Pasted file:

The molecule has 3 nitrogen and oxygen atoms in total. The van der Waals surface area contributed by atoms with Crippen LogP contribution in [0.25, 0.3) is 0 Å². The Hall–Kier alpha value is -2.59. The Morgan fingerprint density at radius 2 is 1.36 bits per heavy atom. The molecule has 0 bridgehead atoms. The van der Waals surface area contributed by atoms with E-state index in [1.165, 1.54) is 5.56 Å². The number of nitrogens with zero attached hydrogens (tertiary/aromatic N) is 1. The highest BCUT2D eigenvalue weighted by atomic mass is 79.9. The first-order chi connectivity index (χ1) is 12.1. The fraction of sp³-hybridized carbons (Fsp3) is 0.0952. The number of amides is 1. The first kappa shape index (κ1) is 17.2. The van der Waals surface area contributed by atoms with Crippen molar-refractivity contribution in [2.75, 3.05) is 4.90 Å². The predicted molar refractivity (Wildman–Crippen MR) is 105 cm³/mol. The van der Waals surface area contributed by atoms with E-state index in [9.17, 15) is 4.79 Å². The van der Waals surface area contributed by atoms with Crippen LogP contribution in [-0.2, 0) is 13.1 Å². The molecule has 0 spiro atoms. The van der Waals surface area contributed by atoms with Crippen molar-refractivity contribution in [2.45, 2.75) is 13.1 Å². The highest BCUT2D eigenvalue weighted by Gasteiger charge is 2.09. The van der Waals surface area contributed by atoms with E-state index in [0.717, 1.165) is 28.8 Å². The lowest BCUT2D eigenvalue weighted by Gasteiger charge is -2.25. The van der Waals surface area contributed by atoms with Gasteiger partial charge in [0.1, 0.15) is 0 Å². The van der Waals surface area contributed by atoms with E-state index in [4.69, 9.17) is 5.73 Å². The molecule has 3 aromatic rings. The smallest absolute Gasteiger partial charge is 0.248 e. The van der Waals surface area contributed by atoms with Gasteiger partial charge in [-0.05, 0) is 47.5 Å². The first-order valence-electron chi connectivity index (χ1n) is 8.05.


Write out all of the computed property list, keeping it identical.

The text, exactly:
The molecule has 3 nitrogen and oxygen atoms in total. The van der Waals surface area contributed by atoms with Crippen LogP contribution in [0.25, 0.3) is 0 Å². The Hall–Kier alpha value is -2.59. The Morgan fingerprint density at radius 2 is 1.36 bits per heavy atom. The molecule has 0 bridgehead atoms. The van der Waals surface area contributed by atoms with E-state index in [1.165, 1.54) is 5.56 Å². The number of nitrogens with zero attached hydrogens (tertiary/aromatic N) is 1. The highest BCUT2D eigenvalue weighted by atomic mass is 79.9. The first-order chi connectivity index (χ1) is 12.1. The fraction of sp³-hybridized carbons (Fsp3) is 0.0952. The number of amides is 1. The first kappa shape index (κ1) is 17.2. The van der Waals surface area contributed by atoms with Crippen molar-refractivity contribution in [2.75, 3.05) is 4.90 Å². The predicted molar refractivity (Wildman–Crippen MR) is 105 cm³/mol. The van der Waals surface area contributed by atoms with E-state index in [9.17, 15) is 4.79 Å². The van der Waals surface area contributed by atoms with Crippen LogP contribution in [-0.2, 0) is 13.1 Å². The molecule has 0 spiro atoms. The van der Waals surface area contributed by atoms with Crippen molar-refractivity contribution in [2.45, 2.75) is 13.1 Å². The highest BCUT2D eigenvalue weighted by Gasteiger charge is 2.09. The van der Waals surface area contributed by atoms with E-state index in [0.717, 1.165) is 28.8 Å². The lowest BCUT2D eigenvalue weighted by Gasteiger charge is -2.25. The van der Waals surface area contributed by atoms with Gasteiger partial charge in [0.1, 0.15) is 0 Å². The van der Waals surface area contributed by atoms with E-state index in [4.69, 9.17) is 5.73 Å². The molecule has 3 aromatic rings. The smallest absolute Gasteiger partial charge is 0.248 e. The van der Waals surface area contributed by atoms with Gasteiger partial charge in [-0.05, 0) is 47.5 Å². The first-order valence-electron chi connectivity index (χ1n) is 8.05.